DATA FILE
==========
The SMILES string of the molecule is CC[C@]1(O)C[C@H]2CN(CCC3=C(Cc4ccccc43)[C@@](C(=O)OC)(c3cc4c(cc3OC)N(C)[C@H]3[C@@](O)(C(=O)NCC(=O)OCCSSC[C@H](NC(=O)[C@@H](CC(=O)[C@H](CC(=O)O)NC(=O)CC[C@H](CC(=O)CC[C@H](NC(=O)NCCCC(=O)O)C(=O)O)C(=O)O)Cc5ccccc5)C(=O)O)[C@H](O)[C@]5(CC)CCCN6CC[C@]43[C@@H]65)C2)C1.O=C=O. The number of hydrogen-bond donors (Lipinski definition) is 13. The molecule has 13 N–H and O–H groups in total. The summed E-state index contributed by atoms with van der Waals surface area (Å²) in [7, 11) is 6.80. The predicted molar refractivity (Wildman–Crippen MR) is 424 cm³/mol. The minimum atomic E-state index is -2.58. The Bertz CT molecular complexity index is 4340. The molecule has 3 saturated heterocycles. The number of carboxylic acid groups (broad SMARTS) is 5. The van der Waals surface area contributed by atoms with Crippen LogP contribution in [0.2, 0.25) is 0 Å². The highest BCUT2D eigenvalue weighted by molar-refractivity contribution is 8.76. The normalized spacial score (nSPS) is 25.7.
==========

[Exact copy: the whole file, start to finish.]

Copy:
The SMILES string of the molecule is CC[C@]1(O)C[C@H]2CN(CCC3=C(Cc4ccccc43)[C@@](C(=O)OC)(c3cc4c(cc3OC)N(C)[C@H]3[C@@](O)(C(=O)NCC(=O)OCCSSC[C@H](NC(=O)[C@@H](CC(=O)[C@H](CC(=O)O)NC(=O)CC[C@H](CC(=O)CC[C@H](NC(=O)NCCCC(=O)O)C(=O)O)C(=O)O)Cc5ccccc5)C(=O)O)[C@H](O)[C@]5(CC)CCCN6CC[C@]43[C@@H]65)C2)C1.O=C=O. The number of hydrogen-bond donors (Lipinski definition) is 13. The molecule has 13 N–H and O–H groups in total. The summed E-state index contributed by atoms with van der Waals surface area (Å²) in [7, 11) is 6.80. The predicted molar refractivity (Wildman–Crippen MR) is 424 cm³/mol. The minimum atomic E-state index is -2.58. The Bertz CT molecular complexity index is 4340. The molecule has 3 saturated heterocycles. The number of carboxylic acid groups (broad SMARTS) is 5. The van der Waals surface area contributed by atoms with Crippen LogP contribution in [0.2, 0.25) is 0 Å². The highest BCUT2D eigenvalue weighted by molar-refractivity contribution is 8.76. The normalized spacial score (nSPS) is 25.7.